Today is an important day in the book world, something that has stayed relatively the same despite the novel coronavirus keeping most of us inside. For starters, the Pulitzer Prizes were announced today. I haven’t read any of the winners or finalists, but I’ve heard a lot about The Nickel Boys, which won for fiction.

For those of you in the KidLit world, today marks the beginning of Children’s Book Week. This was always a big deal when I was teaching. It’s a little different this year since most kids are basically homeschooling because of coronavirus. If you’re home with little ones, you can find book lists and other resources on the Every Child a Reader website to make the week fun. Or at least different from last week 🙂

Speaking of coronavirus, the last few months have been weird. To say the least. I know there has been a lot of binge watching in my house, but we’ve also been doing a lot of reading. And let me be the first to say, my reading has been ALL over the map. Here are the books that have been keeping me up at night (when I’m not dreaming of giant pokey balls shoving their way down my nose and throat!).

The Nightingale by Kristin Hannah

I realize I’m a little late to the party here. This book came out five years ago and pretty much became an instant bestseller. I can see why. I didn’t know what it was about when I picked it up, but it sucked me in right away. Loosely based in part on the heroic actions of a Belgian woman who helped aviators and others escape France during WWII, the novel is truly epic in scope. Even if you aren’t a fan of historical fiction, the action and the heart of the story make it a compelling read.

The Murmur of Bees by Sofía Segovia

Another historical novel, this one takes place in Mexico during the Spanish Flu pandemic. Again, I had no idea what the book was about before I started, but the topic made it especially relevant right now. The author used simple, but poetic writing to enhance the magical realism of the novel. I found myself savoring her choice of words and phrasing. A beautiful piece of storytelling.

The Flatshare by Beth O’Leary

This British novel surprised me. I thought it would be your typical rom-com so I didn’t expect the depth of characters that it had. While there’s obviously a certain level of predictability, I more than enjoyed the journey. These were wonderful people to spend several hours with.

How to Stop Time by Matt Haig

I love the way this story moves through time. The way it tied the characters to historical events and people reminded me a bit of The Hundred Year Old Man. But while that book went for comic effect, this one just has all the feels. It also questions whether life is fully lived if you don’t allow yourself to form attachments to other people, regardless of how much time you have with them. Beautifully written. I didn’t realize before I started reading that this is being made into a movie with Benedict Cumberbatch. It’ll be interesting to see how it translates on screen.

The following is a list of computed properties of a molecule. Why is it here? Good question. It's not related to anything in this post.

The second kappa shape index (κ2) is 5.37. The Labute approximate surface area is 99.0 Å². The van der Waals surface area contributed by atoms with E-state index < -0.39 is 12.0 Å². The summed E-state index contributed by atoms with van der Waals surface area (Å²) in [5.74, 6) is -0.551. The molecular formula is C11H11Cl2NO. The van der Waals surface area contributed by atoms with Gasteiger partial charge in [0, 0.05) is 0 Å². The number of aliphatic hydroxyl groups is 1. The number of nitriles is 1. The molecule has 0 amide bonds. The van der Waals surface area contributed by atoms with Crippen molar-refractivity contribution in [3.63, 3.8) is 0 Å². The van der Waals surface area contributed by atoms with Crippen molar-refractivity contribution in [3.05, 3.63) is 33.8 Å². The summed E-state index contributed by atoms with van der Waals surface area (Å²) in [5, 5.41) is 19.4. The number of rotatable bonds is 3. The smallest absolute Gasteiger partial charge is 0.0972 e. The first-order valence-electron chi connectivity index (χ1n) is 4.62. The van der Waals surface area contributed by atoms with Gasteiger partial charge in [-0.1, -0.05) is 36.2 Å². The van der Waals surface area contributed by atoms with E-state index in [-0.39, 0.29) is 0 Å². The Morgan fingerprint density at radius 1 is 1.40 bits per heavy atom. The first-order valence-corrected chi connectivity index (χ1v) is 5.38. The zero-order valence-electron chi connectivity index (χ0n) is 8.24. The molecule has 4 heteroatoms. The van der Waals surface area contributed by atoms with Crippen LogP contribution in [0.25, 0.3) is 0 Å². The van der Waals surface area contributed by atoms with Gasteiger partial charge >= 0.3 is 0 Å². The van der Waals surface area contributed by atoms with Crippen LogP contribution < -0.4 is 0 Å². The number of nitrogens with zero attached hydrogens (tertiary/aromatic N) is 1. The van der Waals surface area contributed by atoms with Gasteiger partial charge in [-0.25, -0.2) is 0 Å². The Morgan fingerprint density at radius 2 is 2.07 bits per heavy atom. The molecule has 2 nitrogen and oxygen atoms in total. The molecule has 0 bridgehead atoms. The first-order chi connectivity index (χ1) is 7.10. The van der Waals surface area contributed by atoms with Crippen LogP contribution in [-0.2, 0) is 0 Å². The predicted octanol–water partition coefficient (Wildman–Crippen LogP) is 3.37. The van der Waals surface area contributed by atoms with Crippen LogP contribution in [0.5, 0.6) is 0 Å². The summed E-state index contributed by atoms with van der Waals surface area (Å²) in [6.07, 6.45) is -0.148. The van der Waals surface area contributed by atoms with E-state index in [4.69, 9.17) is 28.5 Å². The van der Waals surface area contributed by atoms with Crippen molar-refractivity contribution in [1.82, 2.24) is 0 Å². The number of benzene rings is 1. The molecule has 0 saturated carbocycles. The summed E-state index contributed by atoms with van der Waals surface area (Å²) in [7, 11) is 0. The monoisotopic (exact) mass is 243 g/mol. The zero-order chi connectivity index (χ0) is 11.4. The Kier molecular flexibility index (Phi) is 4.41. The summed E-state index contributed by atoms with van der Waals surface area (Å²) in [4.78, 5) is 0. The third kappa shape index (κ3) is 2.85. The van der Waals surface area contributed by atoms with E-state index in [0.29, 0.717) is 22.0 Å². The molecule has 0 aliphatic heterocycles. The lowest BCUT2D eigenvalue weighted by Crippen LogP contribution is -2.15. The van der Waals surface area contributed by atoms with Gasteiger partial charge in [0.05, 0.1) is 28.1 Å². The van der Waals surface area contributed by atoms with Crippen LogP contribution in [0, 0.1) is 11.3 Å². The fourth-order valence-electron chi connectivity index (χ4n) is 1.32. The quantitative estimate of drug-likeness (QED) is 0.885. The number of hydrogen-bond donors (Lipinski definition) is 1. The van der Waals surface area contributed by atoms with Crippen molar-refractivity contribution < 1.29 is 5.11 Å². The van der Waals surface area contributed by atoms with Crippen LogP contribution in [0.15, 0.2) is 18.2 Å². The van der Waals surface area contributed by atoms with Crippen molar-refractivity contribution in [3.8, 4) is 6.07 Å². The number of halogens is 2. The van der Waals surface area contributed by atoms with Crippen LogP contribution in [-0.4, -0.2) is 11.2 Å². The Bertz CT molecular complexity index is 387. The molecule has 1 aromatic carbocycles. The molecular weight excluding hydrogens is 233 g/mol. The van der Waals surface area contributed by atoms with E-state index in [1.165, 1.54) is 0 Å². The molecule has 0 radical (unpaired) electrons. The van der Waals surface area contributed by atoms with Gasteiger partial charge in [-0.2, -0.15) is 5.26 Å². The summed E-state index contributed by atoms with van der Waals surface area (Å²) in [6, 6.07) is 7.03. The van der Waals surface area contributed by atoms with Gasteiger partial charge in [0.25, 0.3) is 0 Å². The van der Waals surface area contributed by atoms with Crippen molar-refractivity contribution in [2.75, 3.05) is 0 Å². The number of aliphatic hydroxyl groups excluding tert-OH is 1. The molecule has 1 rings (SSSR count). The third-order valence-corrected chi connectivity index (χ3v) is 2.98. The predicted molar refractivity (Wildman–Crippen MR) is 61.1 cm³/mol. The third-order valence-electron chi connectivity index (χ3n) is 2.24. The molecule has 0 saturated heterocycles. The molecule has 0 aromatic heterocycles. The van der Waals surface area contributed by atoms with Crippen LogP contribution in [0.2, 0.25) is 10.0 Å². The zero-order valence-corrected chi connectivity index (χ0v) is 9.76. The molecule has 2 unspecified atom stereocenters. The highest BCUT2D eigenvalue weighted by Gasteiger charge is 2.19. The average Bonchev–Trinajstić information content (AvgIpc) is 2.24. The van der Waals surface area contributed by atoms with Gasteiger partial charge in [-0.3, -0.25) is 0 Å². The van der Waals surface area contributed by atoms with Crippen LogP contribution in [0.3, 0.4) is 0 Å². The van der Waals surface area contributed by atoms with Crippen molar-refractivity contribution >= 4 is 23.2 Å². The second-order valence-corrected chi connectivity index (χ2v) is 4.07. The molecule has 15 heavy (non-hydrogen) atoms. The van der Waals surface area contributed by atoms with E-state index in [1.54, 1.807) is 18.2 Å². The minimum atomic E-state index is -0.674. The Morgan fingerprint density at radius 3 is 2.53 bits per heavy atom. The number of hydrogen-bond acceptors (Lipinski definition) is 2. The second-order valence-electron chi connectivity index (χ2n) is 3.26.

Daisy Jones and the Six by Taylor Jenkins Reid

I don’t typically go for audiobooks, but this is one story I’m really glad I listened to. Keeping track of multiple characters and perspectives could have gotten confusing. But having all the characters voiced by different actors really helped keep everyone straight and the emotion and expression they put behind the words was perfect. It felt like an extended audio only episode of VH1’s Behind the Music. Great story, great audio production.

This is How it Always Is by Laurie Frankel

I love these characters, their struggles, the nuance, the layers, everything about this book was perfect. People don’t always make the right choices or do the right thing, but they also don’t need “a big moment” to tie it all up or figure it all out. Sometimes it’s a lot of little moments building to change. And that’s exactly how this story felt. Lots of little moments building to a lot of wonderful. Highly recommend.

Prepared: What Kids Need for a Fulfilled Life by Diane Tavenner

Ok, so this one isn’t a novel. It’s nonfiction, but it really hits home for anyone worried about education in America. Having worked in schools for more than two decades, I can give you a whole list of what’s wrong with the U.S. education system. What’s nice about this book, is that the author actually offers up some answers. A former teacher and current principal, she helped create a new school model that gets students, teachers and parents excited. I hope it leads to more changes throughout the country.

Those are some of my top recommendations from the last few months. What have you been reading?